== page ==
Yes, the pandemic was to blame for the 2020 cliff-dive, but ad revenues have been declining at the Times for more than a decade as Google and Facebook gobble up every crumb. It hasn’t been easy, but the Times has proven that you don’t need to rely on ads to run a successful media business anymore. Now, the Times hasn’t gone as far as the Netflixes of the world and eschewed advertising altogether—yet. But they’ve definitely shown that over-reliance on an ad-based model just won’t cut it anymore.


When the Times went all in on digital, a big part of the learning curve was figuring out a pricing model that hit that sweet spot: lucrative enough to lure people in and smart enough to keep them there. They invested in an internal team to get a detailed quantitative understanding of the different business drivers, and the first thing that team did was focus on pricing strategy and understanding the trade-off between volume and long-term revenue prospects. They continue to do a whole host of experiments around understanding their customers. What makes an effective introductory offer? What makes people pick one subscription package versus another?

But as with everything in the Subscription Economy, it isn’t just about the cost of a product or service. It’s that alchemy between what customers are paying and the benefit they perceive they’re getting. The Times creates their subscription bundles in a way that helps them take advantage of their customers’ evolving demands and how willing they are to pay for different products. For example, a couple of years ago, they created those stand-alone subscription products mentioned earlier (Cooking, Crossword) as lucrative add-ons to the basic digital access package.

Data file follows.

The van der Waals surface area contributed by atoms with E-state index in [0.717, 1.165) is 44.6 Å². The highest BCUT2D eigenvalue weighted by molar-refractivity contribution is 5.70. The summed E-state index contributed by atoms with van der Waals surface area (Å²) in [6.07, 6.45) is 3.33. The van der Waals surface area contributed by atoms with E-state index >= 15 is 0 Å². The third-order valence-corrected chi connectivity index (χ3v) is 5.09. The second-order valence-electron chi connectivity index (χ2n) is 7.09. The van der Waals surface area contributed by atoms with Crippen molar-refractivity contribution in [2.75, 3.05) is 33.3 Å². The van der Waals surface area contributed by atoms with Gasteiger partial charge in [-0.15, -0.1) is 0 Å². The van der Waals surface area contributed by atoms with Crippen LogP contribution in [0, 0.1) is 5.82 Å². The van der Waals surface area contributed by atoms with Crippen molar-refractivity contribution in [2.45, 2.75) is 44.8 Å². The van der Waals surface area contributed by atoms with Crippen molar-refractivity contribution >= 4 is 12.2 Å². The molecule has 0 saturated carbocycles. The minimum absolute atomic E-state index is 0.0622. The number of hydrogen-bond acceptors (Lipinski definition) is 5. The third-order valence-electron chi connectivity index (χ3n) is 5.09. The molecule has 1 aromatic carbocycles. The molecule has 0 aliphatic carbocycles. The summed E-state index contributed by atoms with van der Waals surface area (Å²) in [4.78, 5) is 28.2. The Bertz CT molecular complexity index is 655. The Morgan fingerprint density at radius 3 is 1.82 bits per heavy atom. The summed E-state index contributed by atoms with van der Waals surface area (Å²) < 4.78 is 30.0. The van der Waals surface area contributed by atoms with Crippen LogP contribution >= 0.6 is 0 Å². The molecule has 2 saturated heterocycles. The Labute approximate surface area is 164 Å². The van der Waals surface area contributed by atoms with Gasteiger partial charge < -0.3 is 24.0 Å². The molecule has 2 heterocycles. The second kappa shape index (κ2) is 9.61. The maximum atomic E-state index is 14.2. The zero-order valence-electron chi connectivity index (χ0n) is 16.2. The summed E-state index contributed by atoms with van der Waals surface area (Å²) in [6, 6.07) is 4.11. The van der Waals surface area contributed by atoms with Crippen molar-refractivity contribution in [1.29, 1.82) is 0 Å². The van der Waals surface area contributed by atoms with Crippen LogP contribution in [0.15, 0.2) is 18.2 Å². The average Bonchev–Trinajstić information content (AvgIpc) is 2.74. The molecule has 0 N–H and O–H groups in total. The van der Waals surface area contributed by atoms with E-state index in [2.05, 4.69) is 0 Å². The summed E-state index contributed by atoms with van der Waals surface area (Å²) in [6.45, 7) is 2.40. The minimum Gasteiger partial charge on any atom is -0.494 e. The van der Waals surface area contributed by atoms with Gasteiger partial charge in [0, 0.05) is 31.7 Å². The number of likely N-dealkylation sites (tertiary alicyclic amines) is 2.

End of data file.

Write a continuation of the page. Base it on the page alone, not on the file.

But print is far from dead at the Times. Despite the fact they only have about 840,000 print subscriptions (versus more than 5 million in digital), print continues to be viable because they’ve increased prices on home-delivery subscriptions. In fact, the print paper is profitable without a dollar coming in from advertising.

As modern media companies like the Times grow their products, it becomes ever more important to identify the price points that get customers to latch onto your service.The trick is to identify the “just right” pricing for customers at different stages of their subscription journey.


When the pandemic hit in March, 2020, media consumption shot through the roof (what else were we going to do during lockdown?). That month, according to the Times’ COO Meredith Kopit Levien, well over half of all American adults came to The New York Times online, and readers viewed 2.5 billion pages, double the monthly average.

Unfortunately, the already-abysmal ad revenue numbers didn’t follow suit. Almost every business sector was hurting, but especially the ones that do a lot of advertising with media companies like the Times: travel, fashion, real estate. The decline was so severe that in June, 2020, the Times laid off more than 60 people on its advertising team.

But recent figures show that the company now earns nearly three times as much revenue from readers as it does from advertisers, a ratio that has helped to limit the damage. And it’s caused the Times to redouble their efforts to make sure every part of the organization is focused on making the customer journey as sticky as possible. It’s this “addictive” aspect of a product or service that reduces churn and brings customers back day after day, even when conditions around them change dramatically, whether from a pandemic, an economic downturn, or a disruption to the industry itself.


When it comes to succeeding in the Subscription Economy, it’s often smart to “steal” good ideas and tactics from the pros rather than shooting in the dark trying to find what works. And there’s no greater legend to copy than the Times. With their focus squarely on customer lifetime value, they’re making the thoughtful, data-driven decisions needed to keep the 150-year-old company thriving in an increasingly digital future.